Tracy Jentzsch (right) works with graduate students Rachel Beyer (left) and Della Keyser at the Upper Bay Museum.

Preserving culture

Students help Upper Bay Museum remember a way of life

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10:21 a.m., Jan. 31, 2014--Frigid temperatures and a lack of building heat were no match for a group of University of Delaware graduate students in the Museum Studies Program last week. With dedication in their hearts and determination in their eyes, the students set out to clean, label and catalog hundreds of items related to hunting and fishing at the Upper Bay Museum in North East, Md. 

The students represented a variety of areas of study, including history, fashion and apparel studies and historic architecture and design. With the help of Katherine C. Grier, director of the Museum Studies Program and professor of history, and staff assistant Tracy H. Jentzsch, the students put their knowledge to work in identifying and understanding the many objects in the museum’s collection. 

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By participating in UD’s fifth annual eight-day service project, dubbed SWAT and funded by an Institute for Museum and Library Services’ Sustaining Places grant, the students experienced on-site and hands-on opportunities not readily found elsewhere, Grier said. 

Covering a four-state region, the grant that funded the project was created after a national study found that 80 percent of small museums lack systematic records of their collections, which are in danger of falling into disrepair. This year, the SWAT team worked at the museum Jan. 20-23 and Jan. 27-30. 

“The benefits of participating in the SWAT program are the students’ ability to take their content knowledge and skills acquired through traditional classroom experiences and apply them to real world experiences,” Jentzsch said.

Students receive credit for the work toward a Museum Studies certificate and also get the opportunity to network with museum professionals to build strong relationships for future job placements.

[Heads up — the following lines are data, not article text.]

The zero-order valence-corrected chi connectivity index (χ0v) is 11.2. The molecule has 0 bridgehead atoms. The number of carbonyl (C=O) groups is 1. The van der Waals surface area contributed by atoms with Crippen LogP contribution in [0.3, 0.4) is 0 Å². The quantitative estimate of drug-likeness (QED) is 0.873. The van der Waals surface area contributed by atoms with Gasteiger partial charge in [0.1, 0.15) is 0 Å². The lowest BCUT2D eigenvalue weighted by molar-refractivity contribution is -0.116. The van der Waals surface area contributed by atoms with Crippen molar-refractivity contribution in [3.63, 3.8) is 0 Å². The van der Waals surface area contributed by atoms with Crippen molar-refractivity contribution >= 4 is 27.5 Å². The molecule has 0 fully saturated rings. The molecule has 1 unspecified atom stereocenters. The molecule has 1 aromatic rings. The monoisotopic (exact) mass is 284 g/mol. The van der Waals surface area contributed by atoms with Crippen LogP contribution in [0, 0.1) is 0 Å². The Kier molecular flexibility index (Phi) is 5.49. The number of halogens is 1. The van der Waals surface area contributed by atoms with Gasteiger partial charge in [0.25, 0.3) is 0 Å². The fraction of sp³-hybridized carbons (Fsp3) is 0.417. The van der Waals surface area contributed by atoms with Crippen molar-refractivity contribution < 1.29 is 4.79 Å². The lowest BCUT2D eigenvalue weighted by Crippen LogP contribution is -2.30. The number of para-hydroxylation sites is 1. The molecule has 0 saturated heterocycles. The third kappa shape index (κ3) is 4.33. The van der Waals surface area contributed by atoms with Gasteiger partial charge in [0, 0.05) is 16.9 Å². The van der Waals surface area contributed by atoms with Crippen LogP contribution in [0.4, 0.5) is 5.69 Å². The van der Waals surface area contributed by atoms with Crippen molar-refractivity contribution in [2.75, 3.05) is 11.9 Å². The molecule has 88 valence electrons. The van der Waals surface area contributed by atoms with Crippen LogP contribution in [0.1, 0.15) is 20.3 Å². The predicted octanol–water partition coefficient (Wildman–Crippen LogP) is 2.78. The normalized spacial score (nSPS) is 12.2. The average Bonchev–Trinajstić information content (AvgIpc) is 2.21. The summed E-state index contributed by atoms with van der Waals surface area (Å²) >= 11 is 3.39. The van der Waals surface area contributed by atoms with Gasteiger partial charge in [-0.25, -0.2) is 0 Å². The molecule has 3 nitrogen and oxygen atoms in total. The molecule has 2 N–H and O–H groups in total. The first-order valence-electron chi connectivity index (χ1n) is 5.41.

About Upper Bay Museum

Originating in the late 1800s as H.L. Harvey, a local fish house that officially closed in the 1960s, the building was purchased in the 1970s by North East, Md., to preserve the very culture that had allowed the town to prosper. Today, the Upper Bay Museum houses an extensive collection of hunting, boating and fishing artifacts that date back to the 1800s. 

With hundreds of items and little existing historical identification for many pieces, the museum called on the SWAT team’s extra hands and expertise to make cataloging and labeling the collection more efficient. 

Through non-invasive cleaning techniques with lightweight hand brushes and variable speed vacuums, each item delicately shed the years of accumulated dust. After pieces were labeled, numbered, photographed and cataloged, the information was transferred and stored in PastPerfect, a computer database. Although tedious, the process was necessary to efficiently provide the museum with proper documentation. 

“It would have been extremely difficult for us to pay for this work,” said Lori Bouchelle, a regular volunteer at Upper Bay. “We would have to secure grants or undertake a significant dedicated fundraising effort. Because this service [by UD] is provided at no cost to the museum, we can instead pursue funding to improve our displays, increase our educational efforts and continue to preserve and update the museum building itself.”

Students noted the museum’s vast array of interesting and unique pieces, but there was no missing the extensive collection of duck decoys, complete with a period room Duck Decoy Shop. Though the installation is a replica, the makeshift sander belts, benches and carving tools provide a snapshot into duck decoy culture, a vital aspect of the hunting industry that thrived along the Chesapeake Bay and its tributaries. 

Also on display in the museum is a boat known as a double sink box, the only one known to be still in existence, which aided duck hunters. The sink box rig would submerge, surrounded by hundreds of duck decoys. The two hunters who could fit in the boat were able to kill 400-500 ducks a day, shipping them to the restaurants and hotels. The sink box was eventually outlawed in 1935 to protect declining duck populations.

“This is such a fantastic collection because of the great quality of the pieces and the strong community base,” Grier said. “Once upon a time, the community was making its money this way. It was a way of life.” 

To learn more about the museum

The museum has its annual season opening on Memorial Day weekend, when it also hosts gunning demonstrations. These re-enactments will be held this year on May 24 beginning at noon. The gift shop showcases local artists and authors, and an adjacent building hosts the Chesapeake Wooden Boat Builders School. 

 The Upper Shore Decoy Show at the museum on Oct. 18 will feature demonstrations such as decoy making, waterfowl taxidermy, chair caning (by the Boat School) and oyster shucking. 

Article by Nicole Sullivan

Photos by Ambre Alexander Payne

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